New Bremen in Auglaize County, Ohio — The American Midwest (Great Lakes)
Miami and Erie Canal
New Bremen, Ohio
Lock One North is one of 105 locks used to raise and lower boats traveling between Lake Erie and the Ohio River. Large wooden gates were built at each end of the lock to hold water in the lock. A boat, pulled by a team of mules, would enter through an open gate, which was closed when the boat was fully in the lock. A wicket gate, or opening in one of the gates, would be opened and allow the water in the lock to raise or lower to the same level as the next stretch of water. Once the desired water level was reached, the gate in front of the boat would be opened and the boat could continue on its journey.
The sketch shows part of a typical canal lock gate. The Gate Collar and anchoring irons hold the top of the gate in position. T-braces and Corner Braces were used to reinforce the frame of the gate. The Turn Key was used to open and close the Wicket Gate, which allowed water in and out of the lock when the large gates were closed. As shown in this illustration, the lock tender manually opened and closed the large wooden gates, by pushing on the huge handles of the 7,000 pound gates.
Completed in 1845, the original Lock One North at New Bremen was constructed of white oak because of oak’s strength, resistance to deterioration, and availability. The wooden lock was replaced in 1910 using concrete. The present concrete structure, the third lock on this site, was rehabilitated and rebuilt between 2006-2007. During rehabilitation, great care was taken to maintain the appearance of the 1910 lock. The concrete was poured using forms specifically designed to replicate the wooden planks used in the 1910 lock. Several wrought iron anchors from the swinging gates on the south side were reused, and all other metal work was fabricated to match the 1910 construction. During removal of the upper levels of concrete of the 1910 lock, the original footers of the 1845 lock were reused in the 2006-2007 rehabilitation of the concrete lock.
Construction of the Canal
Hard work and hand tools were used in the construction of the Miami and Erie Canal. Because horses were scarce, men pushing wheel barrows hauled the dirt, trees, and stumps that needed to be removed from the canal path. These me worked from sunrise to sunset for a wage of about 30 cents per day and a jigger of whiskey.
Topics and series. This historical marker is listed in these topic lists: Industry & Commerce • Man-Made Features • Waterways & Vessels. In addition, it is included in the The Miami & Erie Canal series list. A significant historical year for this entry is 1845.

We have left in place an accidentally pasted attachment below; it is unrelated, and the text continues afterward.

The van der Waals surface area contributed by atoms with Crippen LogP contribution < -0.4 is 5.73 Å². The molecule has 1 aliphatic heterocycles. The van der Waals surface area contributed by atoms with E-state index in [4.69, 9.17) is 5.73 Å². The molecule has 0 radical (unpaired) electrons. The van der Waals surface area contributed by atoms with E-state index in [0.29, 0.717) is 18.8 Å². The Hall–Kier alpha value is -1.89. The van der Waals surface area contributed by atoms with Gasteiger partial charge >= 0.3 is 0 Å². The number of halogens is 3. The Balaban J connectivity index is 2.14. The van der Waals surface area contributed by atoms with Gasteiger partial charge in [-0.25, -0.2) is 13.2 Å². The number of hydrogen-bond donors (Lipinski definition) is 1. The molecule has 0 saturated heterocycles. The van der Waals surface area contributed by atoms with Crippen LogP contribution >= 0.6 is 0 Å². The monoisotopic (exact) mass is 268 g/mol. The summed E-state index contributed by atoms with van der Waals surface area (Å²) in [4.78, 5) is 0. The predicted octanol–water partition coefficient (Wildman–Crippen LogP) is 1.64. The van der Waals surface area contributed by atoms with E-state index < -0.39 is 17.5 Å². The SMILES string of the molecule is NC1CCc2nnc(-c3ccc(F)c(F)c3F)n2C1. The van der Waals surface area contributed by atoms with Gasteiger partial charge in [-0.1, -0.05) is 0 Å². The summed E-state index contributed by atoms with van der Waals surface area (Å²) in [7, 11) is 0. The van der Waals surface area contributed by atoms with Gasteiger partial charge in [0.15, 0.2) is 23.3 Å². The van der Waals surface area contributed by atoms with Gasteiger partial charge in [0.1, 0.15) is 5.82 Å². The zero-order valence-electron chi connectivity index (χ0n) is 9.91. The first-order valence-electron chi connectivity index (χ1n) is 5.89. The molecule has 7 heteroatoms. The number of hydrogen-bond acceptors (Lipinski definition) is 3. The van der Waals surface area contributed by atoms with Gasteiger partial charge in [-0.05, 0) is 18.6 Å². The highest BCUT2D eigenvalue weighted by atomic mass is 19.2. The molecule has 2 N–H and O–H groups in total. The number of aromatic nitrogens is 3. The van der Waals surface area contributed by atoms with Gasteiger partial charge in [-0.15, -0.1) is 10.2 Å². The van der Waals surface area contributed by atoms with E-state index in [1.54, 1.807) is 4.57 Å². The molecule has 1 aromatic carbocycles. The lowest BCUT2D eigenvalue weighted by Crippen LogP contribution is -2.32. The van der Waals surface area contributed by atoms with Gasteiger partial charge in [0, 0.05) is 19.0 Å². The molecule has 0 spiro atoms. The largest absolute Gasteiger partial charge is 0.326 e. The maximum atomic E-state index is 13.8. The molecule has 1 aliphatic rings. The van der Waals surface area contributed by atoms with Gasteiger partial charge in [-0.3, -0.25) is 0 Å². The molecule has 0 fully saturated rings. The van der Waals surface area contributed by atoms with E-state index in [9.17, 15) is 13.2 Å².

Location. 40° 26.182′ N, 84° 22.842′ W. Marker is in New Bremen, Ohio, in Auglaize County. Marker is at the intersection of West Monroe Street (Ohio Route 247) and South Washington Street (Ohio Route 66), on the right when traveling east on West Monroe Street. Touch for map. Marker is in this post office area: New Bremen OH 45869, United States of America. Touch for directions.
Other nearby markers. At least 8 other markers are within walking distance of this marker. Miami and Erie Canal, New Bremen (a few steps from this marker); Partners (within shouting distance of this marker); The Miami & Erie Canal and New Bremen (within shouting distance of this marker); New Bremen Veterans Memorial (within shouting distance of this marker); 17 West Monroe Street (within shouting distance of this marker); New Bremen Volunteer Fire Department (within shouting distance of this marker); 14 West Monroe Street (within shouting distance of this marker); 18 West Monroe Street (within shouting distance of this marker). Touch for a list and map of all markers in New Bremen.
Credits. This page was last revised on December 29, 2023. It was originally submitted on October 6, 2009, by Dale K. Benington of Toledo, Ohio. This page has been viewed 1,312 times since then and 10 times this year. Photos: 1, 2. submitted on October 6, 2009, by Dale K. Benington of Toledo, Ohio. 3, 4. submitted on November 19, 2023, by Craig Doda of Napoleon, Ohio. • Kevin W. was the editor who published this page.
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